It all started a few days before Mother’s Day. It always does. I thought I had gotten over the feelings of loss enough to make it through Mother’s Day without feeling like a second-class citizen when the pastor asked all the mothers to stand, as I remained seated. It’s a feeling only childless not by choice women could understand. At least the ones who are not over the pain. Because I hear tell there are childless not by choice women who are ‘over it’.

My brother said, ‘maybe one day you will realize how many people you have helped.’ He just could not understand how I could feel this way after telling him how the platform was finally taking a hold and growing.

My good friend said ‘you are not a fraud. Your primary audience is the women who feel the way you do. How could you talk to them if you did not understand how they feel?’ Then she recounted the multiple organizations and platforms that were created out of someone’s grief. I understood what she was saying. I understood what they both were saying. But will there ever come a Mother’s Day when my heart will be OK with remaining seated while all around me mothers stand up and accept their due recognition?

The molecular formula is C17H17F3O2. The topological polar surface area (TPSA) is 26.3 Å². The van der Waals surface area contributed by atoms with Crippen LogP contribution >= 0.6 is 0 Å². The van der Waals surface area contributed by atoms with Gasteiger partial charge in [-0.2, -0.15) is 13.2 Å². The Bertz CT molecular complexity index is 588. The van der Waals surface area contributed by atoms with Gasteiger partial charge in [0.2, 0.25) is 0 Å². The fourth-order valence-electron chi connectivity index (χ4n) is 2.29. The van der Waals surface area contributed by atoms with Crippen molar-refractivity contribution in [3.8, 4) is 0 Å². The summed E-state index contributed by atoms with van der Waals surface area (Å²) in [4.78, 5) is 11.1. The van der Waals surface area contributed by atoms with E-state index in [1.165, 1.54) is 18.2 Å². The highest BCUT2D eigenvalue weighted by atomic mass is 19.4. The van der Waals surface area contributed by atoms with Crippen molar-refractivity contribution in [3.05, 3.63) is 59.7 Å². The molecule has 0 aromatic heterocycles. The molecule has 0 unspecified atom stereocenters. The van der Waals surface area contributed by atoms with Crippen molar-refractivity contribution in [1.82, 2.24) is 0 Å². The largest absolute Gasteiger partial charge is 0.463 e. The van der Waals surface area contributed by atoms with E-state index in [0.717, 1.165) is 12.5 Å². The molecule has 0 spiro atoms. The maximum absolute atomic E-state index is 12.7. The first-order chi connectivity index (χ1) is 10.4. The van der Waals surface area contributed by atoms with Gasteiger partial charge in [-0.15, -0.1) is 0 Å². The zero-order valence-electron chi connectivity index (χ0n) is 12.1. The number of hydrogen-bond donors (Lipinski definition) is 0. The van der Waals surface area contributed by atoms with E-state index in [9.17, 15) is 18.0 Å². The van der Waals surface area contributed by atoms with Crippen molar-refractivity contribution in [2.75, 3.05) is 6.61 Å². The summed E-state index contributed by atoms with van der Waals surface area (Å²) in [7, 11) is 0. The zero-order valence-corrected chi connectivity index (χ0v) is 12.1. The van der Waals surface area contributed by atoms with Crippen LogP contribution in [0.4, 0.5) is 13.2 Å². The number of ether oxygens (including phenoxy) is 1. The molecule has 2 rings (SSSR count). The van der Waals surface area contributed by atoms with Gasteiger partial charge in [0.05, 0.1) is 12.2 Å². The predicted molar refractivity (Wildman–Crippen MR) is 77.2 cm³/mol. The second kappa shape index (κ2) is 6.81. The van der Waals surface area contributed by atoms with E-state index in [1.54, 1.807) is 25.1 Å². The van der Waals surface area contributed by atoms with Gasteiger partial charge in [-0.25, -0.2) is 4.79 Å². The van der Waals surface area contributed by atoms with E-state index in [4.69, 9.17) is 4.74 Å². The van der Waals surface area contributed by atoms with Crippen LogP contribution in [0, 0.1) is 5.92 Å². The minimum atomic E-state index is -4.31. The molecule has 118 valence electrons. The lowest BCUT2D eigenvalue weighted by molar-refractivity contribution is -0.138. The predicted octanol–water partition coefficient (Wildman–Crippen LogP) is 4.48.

How could I possibly encourage childless not by choice people when my heart still breaks on Mother’s Day. It’s not too bad the other 364 days of the year. And I do not want to dim the light of recognition for mothers. After all, I have a mother. And every day I am thankful for her. But the fact is, the way God answered my prayers, my begging, my deal-making, was to not answer. Healing did not come. The adoption did not come. Honestly, I would have been more than OK with never marrying if I had had the child. But to hit a brick wall every turn I took was hard. 

How am I supposed to convince other women that we can live relevant and joyful lives when I still battle sadness and a broken heart? How could I not be a fraud? But  I am not. I am not because I battle those feelings and I help the childless not by choice anyway demographic anyway. When I battle and help, I am being transparent. And there is no such thing as a transparent fraud.